Stakeholder management best practices can help you prioritize your team’s time, talent, and resources. You’ll know which stakeholders are critical to your success and how to engage them.
The right amount of communication with each stakeholder is essential. For example, while some stakeholders may need weekly updates, others will need less frequent information.
1. Improved Decision-Making
Having stakeholders at the table can help companies anticipate roadblocks and avoid them. As a result, companies can complete projects on time and within budget.
Stakeholder engagement can also help boards make more informed decisions. For example, feedback gleaned from stakeholders may change your perception of a particular issue or provide new insights that will help you gain a competitive advantage.
A consistent approach to stakeholder engagement is essential for building relationships and delivering results. It can also improve engagement quality at critical moments when timelines are compressed (like a product launch or responding to a crisis). Stakeholders who are consistently informed about company activity will be more likely to support you at these important moments. This is why it’s important to map each stakeholder on your influence/interest grid and create a communication plan for them.
2. Increased Reliability
Stakeholders are people or organizations who can potentially influence a project’s outcome – either negatively or positively. They can include locally affected communities and individuals, NGOs, politicians, religious leaders, civil society organizations with special interests, and other businesses.
Developing an effective stakeholder management plan can bring quantifiable business benefits. In fact, the IO Sustainability and Babson Innovation Lab study found that companies with strong relationships saw greater licenses to operate in their local operating areas. This was a result of the increased trust, transparency, and cooperation that result from engaging with stakeholders early on.
3. Better Communication
Effective stakeholder management requires communication with both internal and external parties. Whether it’s with team members or community partners, transparency helps everyone feel more connected to the project.
When you can clearly communicate with stakeholders, it can also help educate them on new policy developments. In turn, this can result in better decision-making and even reinforcement of existing decisions.
Creating a SEP during the project planning phase will help you determine who needs to be communicated with and how often. You can separate stakeholders by their level of influence and interest to make this process more streamlined. For example, a board member with high influence but low interest would be less important to loop in on early details than a key ally who has both high influence and high interest.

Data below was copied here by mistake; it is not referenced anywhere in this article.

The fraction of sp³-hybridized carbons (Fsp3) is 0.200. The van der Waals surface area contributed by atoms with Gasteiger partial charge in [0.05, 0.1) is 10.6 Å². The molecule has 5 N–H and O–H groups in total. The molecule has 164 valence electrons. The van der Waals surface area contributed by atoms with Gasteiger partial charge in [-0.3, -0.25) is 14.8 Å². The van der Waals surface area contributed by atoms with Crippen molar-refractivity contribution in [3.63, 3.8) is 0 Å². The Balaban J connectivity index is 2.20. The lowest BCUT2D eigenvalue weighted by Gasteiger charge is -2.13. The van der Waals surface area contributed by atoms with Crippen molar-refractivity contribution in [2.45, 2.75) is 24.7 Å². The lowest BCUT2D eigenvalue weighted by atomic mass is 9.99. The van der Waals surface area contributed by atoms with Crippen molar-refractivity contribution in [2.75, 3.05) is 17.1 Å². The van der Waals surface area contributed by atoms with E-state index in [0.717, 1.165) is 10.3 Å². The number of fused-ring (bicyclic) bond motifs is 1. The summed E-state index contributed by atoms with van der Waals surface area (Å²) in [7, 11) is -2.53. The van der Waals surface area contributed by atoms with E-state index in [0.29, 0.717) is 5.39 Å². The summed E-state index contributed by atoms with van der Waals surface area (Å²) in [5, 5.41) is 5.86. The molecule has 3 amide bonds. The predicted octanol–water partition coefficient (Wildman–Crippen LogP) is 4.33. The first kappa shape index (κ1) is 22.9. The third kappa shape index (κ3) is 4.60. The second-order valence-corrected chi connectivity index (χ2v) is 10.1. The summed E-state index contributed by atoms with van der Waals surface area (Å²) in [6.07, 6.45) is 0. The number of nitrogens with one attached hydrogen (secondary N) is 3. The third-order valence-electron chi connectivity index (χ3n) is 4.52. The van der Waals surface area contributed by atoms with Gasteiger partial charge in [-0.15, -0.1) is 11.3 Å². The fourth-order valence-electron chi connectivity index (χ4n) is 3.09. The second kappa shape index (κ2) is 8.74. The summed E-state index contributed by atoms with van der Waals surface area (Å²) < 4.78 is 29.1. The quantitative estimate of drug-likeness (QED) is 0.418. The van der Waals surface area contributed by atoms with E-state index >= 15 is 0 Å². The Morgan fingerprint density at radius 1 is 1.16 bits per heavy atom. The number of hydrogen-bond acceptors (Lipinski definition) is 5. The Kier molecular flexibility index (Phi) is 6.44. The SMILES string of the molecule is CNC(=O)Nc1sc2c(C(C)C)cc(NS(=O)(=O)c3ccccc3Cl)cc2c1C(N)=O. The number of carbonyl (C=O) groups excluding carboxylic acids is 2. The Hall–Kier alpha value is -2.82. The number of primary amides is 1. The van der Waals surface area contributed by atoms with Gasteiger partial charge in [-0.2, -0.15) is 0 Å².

4. Increased Efficiency
As a result of streamlining stakeholder engagement, teams can save time and resources by identifying what specific activities to focus on. This also allows them to better allocate resources for those stakeholders whose interests and opinions are most important for the project’s success.
Having clear communication channels also helps to limit negative press, which is costly for any company. Additionally, by listening to the opinions of stakeholders, companies can identify potential risks — reducing the risk of costly mistakes down the line. Stakeholders can also offer a unique perspective on project challenges and help prevent issues before they become a problem. By mapping stakeholders by their influence and interest levels, teams can determine what level of involvement each should have in the project, as well as what communication cadence they should follow.
5. Improved Collaboration
If a stakeholder feels that they are not being heard, they may become disengaged and less likely to collaborate in the future. It’s important to ensure that stakeholders can easily communicate their needs, opinions, and ideas to the project team.
Stakeholders also need to feel that their input is being acted upon. The SustainAbility Common Threads report notes that stakeholders will begin to lose faith if companies continue to request their feedback and don’t change their decisions based on it.
It’s a good idea to have regular check-in meetings with stakeholders, from all-hands leadership alignment sessions to quick one-on-one conversations. These can be a great way to avoid roadblocks and keep the project moving along as planned. It can also reduce risks and prevent costly surprises down the line.